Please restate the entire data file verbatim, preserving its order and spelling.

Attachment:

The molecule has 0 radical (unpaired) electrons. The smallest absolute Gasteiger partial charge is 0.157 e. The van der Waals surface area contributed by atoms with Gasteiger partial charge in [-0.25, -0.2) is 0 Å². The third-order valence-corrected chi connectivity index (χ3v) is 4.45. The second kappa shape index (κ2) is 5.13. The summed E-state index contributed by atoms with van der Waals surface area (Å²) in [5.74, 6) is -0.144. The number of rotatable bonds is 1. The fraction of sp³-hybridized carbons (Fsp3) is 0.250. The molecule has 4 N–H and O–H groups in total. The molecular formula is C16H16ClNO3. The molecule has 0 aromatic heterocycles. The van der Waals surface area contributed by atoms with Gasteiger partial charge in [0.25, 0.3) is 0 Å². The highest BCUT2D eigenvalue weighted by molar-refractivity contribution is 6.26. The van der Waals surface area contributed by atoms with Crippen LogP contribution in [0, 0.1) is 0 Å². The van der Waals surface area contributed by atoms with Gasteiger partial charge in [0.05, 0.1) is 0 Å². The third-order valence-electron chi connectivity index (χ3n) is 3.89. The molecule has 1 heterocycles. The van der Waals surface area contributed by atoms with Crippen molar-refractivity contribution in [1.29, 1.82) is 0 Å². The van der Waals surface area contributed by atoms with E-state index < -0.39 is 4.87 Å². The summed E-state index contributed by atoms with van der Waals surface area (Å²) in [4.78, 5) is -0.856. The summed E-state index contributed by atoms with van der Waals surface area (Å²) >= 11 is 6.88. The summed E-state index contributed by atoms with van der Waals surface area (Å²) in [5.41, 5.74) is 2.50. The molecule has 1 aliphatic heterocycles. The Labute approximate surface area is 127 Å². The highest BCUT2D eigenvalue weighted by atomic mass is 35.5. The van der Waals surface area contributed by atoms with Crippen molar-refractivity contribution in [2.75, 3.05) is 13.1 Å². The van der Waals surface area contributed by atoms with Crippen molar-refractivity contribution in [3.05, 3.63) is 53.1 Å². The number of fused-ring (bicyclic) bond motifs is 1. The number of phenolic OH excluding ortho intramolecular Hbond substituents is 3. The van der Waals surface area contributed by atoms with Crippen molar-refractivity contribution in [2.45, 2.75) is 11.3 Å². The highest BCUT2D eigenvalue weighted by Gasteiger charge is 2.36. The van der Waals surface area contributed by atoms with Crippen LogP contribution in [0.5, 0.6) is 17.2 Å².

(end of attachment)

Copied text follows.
The molecule has 0 radical (unpaired) electrons. The smallest absolute Gasteiger partial charge is 0.157 e. The van der Waals surface area contributed by atoms with Gasteiger partial charge in [-0.25, -0.2) is 0 Å². The third-order valence-corrected chi connectivity index (χ3v) is 4.45. The second kappa shape index (κ2) is 5.13. The summed E-state index contributed by atoms with van der Waals surface area (Å²) in [5.74, 6) is -0.144. The number of rotatable bonds is 1. The fraction of sp³-hybridized carbons (Fsp3) is 0.250. The molecule has 4 N–H and O–H groups in total. The molecular formula is C16H16ClNO3. The molecule has 0 aromatic heterocycles. The van der Waals surface area contributed by atoms with Gasteiger partial charge in [0.25, 0.3) is 0 Å². The highest BCUT2D eigenvalue weighted by molar-refractivity contribution is 6.26. The van der Waals surface area contributed by atoms with Crippen LogP contribution in [0, 0.1) is 0 Å². The van der Waals surface area contributed by atoms with Gasteiger partial charge in [0.05, 0.1) is 0 Å². The third-order valence-electron chi connectivity index (χ3n) is 3.89. The molecule has 1 heterocycles. The van der Waals surface area contributed by atoms with Crippen molar-refractivity contribution in [1.29, 1.82) is 0 Å². The van der Waals surface area contributed by atoms with E-state index < -0.39 is 4.87 Å². The summed E-state index contributed by atoms with van der Waals surface area (Å²) in [4.78, 5) is -0.856. The summed E-state index contributed by atoms with van der Waals surface area (Å²) >= 11 is 6.88. The summed E-state index contributed by atoms with van der Waals surface area (Å²) in [5.41, 5.74) is 2.50. The molecule has 1 aliphatic heterocycles. The Labute approximate surface area is 127 Å². The highest BCUT2D eigenvalue weighted by atomic mass is 35.5. The van der Waals surface area contributed by atoms with Crippen molar-refractivity contribution in [2.75, 3.05) is 13.1 Å². The van der Waals surface area contributed by atoms with Crippen molar-refractivity contribution in [3.05, 3.63) is 53.1 Å². The number of fused-ring (bicyclic) bond motifs is 1. The number of phenolic OH excluding ortho intramolecular Hbond substituents is 3. The van der Waals surface area contributed by atoms with Crippen molar-refractivity contribution in [2.45, 2.75) is 11.3 Å². The highest BCUT2D eigenvalue weighted by Gasteiger charge is 2.36. The van der Waals surface area contributed by atoms with Crippen LogP contribution in [0.5, 0.6) is 17.2 Å².